IE 11 is not supported. For an optimal experience visit our site on another browser.

War would magnify airlines’ woes

With war approaching again and with air carriers already in crisis, the impact on airlines could be severe enough to permanently ground some and force others into restructuring. But those steps may already be inevitable, even without war.
The Air Transport Association said Tuesday that an Iraq war could cause U.S. airlines to lose $10.7 billion this year and may result in 70,000 airlines jobs being cut.
The Air Transport Association said Tuesday that an Iraq war could cause U.S. airlines to lose $10.7 billion this year and may result in 70,000 airlines jobs being cut.
/ Source:

War keeps Americans at home. During the Persian Gulf war, for instance, trans-Atlantic flights alone saw more than 40 percent fewer passengers. With war in Iraq approaching again and air carriers already in crisis, the impact on airlines could be severe enough to permanently ground some and force others to restructure. But those steps may already be inevitable — with or without war.

The 1991 gulf war cost U.S airlines $13 billion and forced seven American carriers into bankruptcy, according to industry estimates, with the battle spurring a four-year process of recovery. Two major carriers, Pan Am and Eastern, disappeared completely.

War fears are especially devastating to airlines because their most profitable customers — international travelers, especially those flying for business — are also the most likely to postpone their travel until they’re not worried about safety. And with rumblings that another Iraq war could be just weeks away, passengers are scrambling to change plans.

Many carriers have already announced policies to let fliers change their tickets. United, for instance, will let passengers postpone international travel until the end of the year; American is offering a one-time ticket change for all travel within two months of a war or a red-level homeland security alert.

On the other hand, security fears have been brewing since the Sept. 11, 2001 terror attacks, with a year-and-a-half for the new reality to sink in. Traffic numbers have begun to rebound and have been growing steadily since last fall, even with security on travelers’ minds and the prospect of war brewing for months.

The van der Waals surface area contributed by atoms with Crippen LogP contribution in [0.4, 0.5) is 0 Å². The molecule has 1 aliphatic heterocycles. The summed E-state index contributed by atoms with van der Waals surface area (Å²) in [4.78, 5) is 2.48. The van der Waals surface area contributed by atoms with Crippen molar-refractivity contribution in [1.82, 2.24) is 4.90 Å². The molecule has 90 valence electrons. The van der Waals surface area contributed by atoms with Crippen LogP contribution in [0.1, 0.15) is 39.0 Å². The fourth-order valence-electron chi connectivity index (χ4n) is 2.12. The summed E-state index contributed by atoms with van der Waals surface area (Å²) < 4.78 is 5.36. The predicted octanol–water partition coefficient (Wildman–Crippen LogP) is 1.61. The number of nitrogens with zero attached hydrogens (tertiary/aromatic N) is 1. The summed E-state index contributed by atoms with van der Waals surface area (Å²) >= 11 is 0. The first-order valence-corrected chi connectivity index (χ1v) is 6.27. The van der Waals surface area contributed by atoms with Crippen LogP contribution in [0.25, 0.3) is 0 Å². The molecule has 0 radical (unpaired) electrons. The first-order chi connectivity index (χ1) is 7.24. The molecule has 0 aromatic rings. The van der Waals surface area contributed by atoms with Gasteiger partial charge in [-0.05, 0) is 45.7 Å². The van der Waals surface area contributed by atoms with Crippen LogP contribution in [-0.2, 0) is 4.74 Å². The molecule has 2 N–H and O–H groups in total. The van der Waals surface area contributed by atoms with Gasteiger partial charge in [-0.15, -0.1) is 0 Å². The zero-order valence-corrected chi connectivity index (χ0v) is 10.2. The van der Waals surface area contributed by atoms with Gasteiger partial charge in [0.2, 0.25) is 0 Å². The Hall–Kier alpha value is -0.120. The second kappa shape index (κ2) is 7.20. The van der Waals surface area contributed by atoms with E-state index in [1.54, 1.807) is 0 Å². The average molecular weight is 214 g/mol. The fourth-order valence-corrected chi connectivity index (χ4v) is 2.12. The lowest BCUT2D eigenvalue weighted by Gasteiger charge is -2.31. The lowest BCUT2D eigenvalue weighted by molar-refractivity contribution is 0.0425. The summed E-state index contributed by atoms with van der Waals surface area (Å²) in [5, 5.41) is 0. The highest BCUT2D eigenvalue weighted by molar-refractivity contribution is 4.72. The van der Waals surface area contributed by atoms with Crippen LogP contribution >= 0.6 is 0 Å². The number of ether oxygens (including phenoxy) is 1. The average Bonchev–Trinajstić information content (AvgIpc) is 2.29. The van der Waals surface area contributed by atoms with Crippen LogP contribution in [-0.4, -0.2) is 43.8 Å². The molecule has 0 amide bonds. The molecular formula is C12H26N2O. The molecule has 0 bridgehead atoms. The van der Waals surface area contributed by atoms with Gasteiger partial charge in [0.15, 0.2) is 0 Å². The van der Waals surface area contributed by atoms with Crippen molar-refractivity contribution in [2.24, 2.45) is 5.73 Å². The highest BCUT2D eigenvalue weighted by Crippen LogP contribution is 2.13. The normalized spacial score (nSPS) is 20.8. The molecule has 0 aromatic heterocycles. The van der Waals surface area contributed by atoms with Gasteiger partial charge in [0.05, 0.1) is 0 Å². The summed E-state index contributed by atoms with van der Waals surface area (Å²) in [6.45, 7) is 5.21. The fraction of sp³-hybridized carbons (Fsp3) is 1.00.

“People are going to be, certainly, nervous about flying,” says Douglas Wilson, senior aviation economist for transportation consultants Edwards and Kelcey. “But let’s also recall that this is really not news, that people have known this is coming up for a long time and they behaved accordingly.”

Dire outlook
U.S. airlines released their own grim war projections Tuesday in a report from the Air Transport Association, which represents major airlines.

It offered four scenarios of the possible war impact on the industry. The most likely projection sees a loss of $10.7 billion this year, over 60 percent more than the already steep losses forecast without war. That translates to 2,200 fewer flights a day and 70,000 jobs cut. Their worst-case forecast sees $13 billion lost, 3,800 fewer flights and nearly 100,000 jobs slashed.

War jitters have also brought soaring jet fuel prices — currently up 108 percent from a year ago — and poured even more red into an already crimson balance sheet.

U.S. airlines have cut some 100,000 jobs since Sept. 11 and they lost nearly $10 billion last year. They attribute over $4 billion of that loss to security and fees mandated by the government.

Nor have the effects been limited to these shores. British Airways announced last month it was trimming back its service to the Persian Gulf region and requiring its crews to stop overnight in Cyprus rather than Saudi Arabia and other destinations. It already warned that an Iraq war might rub out its profits and it has cut 13,000 jobs since the Sept. 11 attacks.

Help from Capitol Hill?
One of the airlines’ immediate solutions has been to plead to Congress for help, arguing that the extra $4 billion a year security burden amounts to an unfunded mandate. But the economics don’t quite jibe. Industry losses last year were an estimated $9.5 billion, so even without the extra burden the hemmorhaging would have been profound.